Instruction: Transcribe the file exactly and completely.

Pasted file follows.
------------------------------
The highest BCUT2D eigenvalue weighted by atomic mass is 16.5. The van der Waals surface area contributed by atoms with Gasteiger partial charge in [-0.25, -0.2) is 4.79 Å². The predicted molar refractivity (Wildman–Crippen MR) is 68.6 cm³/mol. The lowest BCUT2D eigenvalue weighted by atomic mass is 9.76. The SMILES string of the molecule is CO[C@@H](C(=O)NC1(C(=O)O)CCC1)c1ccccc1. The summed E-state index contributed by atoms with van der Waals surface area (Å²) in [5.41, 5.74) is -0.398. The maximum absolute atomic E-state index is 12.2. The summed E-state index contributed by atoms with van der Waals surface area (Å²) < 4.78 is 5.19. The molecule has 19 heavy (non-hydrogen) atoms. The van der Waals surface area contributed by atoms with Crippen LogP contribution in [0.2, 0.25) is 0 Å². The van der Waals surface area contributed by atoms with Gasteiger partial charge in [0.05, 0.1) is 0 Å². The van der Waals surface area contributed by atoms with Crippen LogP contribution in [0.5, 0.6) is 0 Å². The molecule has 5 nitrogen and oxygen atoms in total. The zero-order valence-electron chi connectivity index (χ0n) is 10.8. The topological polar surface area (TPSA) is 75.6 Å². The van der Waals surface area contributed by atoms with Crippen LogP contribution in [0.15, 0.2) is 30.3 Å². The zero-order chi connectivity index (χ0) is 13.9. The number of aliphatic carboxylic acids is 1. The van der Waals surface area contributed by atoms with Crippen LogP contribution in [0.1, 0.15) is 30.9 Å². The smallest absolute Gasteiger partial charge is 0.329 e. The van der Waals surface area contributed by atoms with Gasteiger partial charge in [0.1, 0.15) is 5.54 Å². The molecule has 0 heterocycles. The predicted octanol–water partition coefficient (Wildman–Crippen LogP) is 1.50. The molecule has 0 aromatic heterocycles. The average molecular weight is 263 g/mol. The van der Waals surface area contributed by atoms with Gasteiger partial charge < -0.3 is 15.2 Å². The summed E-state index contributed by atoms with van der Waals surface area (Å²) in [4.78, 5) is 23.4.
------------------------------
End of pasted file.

The highest BCUT2D eigenvalue weighted by atomic mass is 16.5. The van der Waals surface area contributed by atoms with Gasteiger partial charge in [-0.25, -0.2) is 4.79 Å². The predicted molar refractivity (Wildman–Crippen MR) is 68.6 cm³/mol. The lowest BCUT2D eigenvalue weighted by atomic mass is 9.76. The SMILES string of the molecule is CO[C@@H](C(=O)NC1(C(=O)O)CCC1)c1ccccc1. The summed E-state index contributed by atoms with van der Waals surface area (Å²) in [5.41, 5.74) is -0.398. The maximum absolute atomic E-state index is 12.2. The summed E-state index contributed by atoms with van der Waals surface area (Å²) < 4.78 is 5.19. The molecule has 19 heavy (non-hydrogen) atoms. The van der Waals surface area contributed by atoms with Crippen LogP contribution in [0.2, 0.25) is 0 Å². The van der Waals surface area contributed by atoms with Gasteiger partial charge in [0.05, 0.1) is 0 Å². The van der Waals surface area contributed by atoms with Crippen LogP contribution in [0.5, 0.6) is 0 Å². The molecule has 5 nitrogen and oxygen atoms in total. The zero-order valence-electron chi connectivity index (χ0n) is 10.8. The topological polar surface area (TPSA) is 75.6 Å². The van der Waals surface area contributed by atoms with Crippen LogP contribution in [0.15, 0.2) is 30.3 Å². The zero-order chi connectivity index (χ0) is 13.9. The number of aliphatic carboxylic acids is 1. The van der Waals surface area contributed by atoms with Crippen LogP contribution in [0.1, 0.15) is 30.9 Å². The smallest absolute Gasteiger partial charge is 0.329 e. The van der Waals surface area contributed by atoms with Gasteiger partial charge in [0.1, 0.15) is 5.54 Å². The molecule has 0 heterocycles. The predicted octanol–water partition coefficient (Wildman–Crippen LogP) is 1.50. The molecule has 0 aromatic heterocycles. The average molecular weight is 263 g/mol. The van der Waals surface area contributed by atoms with Gasteiger partial charge < -0.3 is 15.2 Å². The summed E-state index contributed by atoms with van der Waals surface area (Å²) in [4.78, 5) is 23.4.